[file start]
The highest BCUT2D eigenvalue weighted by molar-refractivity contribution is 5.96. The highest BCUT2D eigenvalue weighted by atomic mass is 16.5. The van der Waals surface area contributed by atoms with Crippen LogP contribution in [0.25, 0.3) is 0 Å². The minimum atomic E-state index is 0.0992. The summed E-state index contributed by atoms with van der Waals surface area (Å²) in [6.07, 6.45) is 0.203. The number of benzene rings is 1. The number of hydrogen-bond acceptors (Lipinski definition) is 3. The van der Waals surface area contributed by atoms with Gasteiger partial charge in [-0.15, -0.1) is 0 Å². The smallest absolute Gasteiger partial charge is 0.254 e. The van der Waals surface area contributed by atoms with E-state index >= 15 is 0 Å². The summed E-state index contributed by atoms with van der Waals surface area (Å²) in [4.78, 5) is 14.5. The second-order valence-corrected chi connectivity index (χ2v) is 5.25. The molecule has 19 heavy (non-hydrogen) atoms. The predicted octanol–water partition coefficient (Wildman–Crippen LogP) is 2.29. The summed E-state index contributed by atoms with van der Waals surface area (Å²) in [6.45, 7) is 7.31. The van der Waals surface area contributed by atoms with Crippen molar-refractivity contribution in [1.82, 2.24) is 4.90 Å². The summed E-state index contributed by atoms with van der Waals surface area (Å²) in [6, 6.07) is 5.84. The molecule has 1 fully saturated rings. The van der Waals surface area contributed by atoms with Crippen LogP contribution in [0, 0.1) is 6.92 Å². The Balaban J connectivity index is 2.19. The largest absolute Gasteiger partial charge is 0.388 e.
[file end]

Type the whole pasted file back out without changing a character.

The highest BCUT2D eigenvalue weighted by molar-refractivity contribution is 5.96. The highest BCUT2D eigenvalue weighted by atomic mass is 16.5. The van der Waals surface area contributed by atoms with Crippen LogP contribution in [0.25, 0.3) is 0 Å². The minimum atomic E-state index is 0.0992. The summed E-state index contributed by atoms with van der Waals surface area (Å²) in [6.07, 6.45) is 0.203. The number of benzene rings is 1. The number of hydrogen-bond acceptors (Lipinski definition) is 3. The van der Waals surface area contributed by atoms with Gasteiger partial charge in [-0.15, -0.1) is 0 Å². The smallest absolute Gasteiger partial charge is 0.254 e. The van der Waals surface area contributed by atoms with E-state index >= 15 is 0 Å². The summed E-state index contributed by atoms with van der Waals surface area (Å²) in [4.78, 5) is 14.5. The second-order valence-corrected chi connectivity index (χ2v) is 5.25. The molecule has 19 heavy (non-hydrogen) atoms. The predicted octanol–water partition coefficient (Wildman–Crippen LogP) is 2.29. The summed E-state index contributed by atoms with van der Waals surface area (Å²) in [6.45, 7) is 7.31. The van der Waals surface area contributed by atoms with Crippen molar-refractivity contribution in [1.82, 2.24) is 4.90 Å². The summed E-state index contributed by atoms with van der Waals surface area (Å²) in [6, 6.07) is 5.84. The molecule has 1 fully saturated rings. The van der Waals surface area contributed by atoms with Crippen LogP contribution in [0, 0.1) is 6.92 Å². The Balaban J connectivity index is 2.19. The largest absolute Gasteiger partial charge is 0.388 e.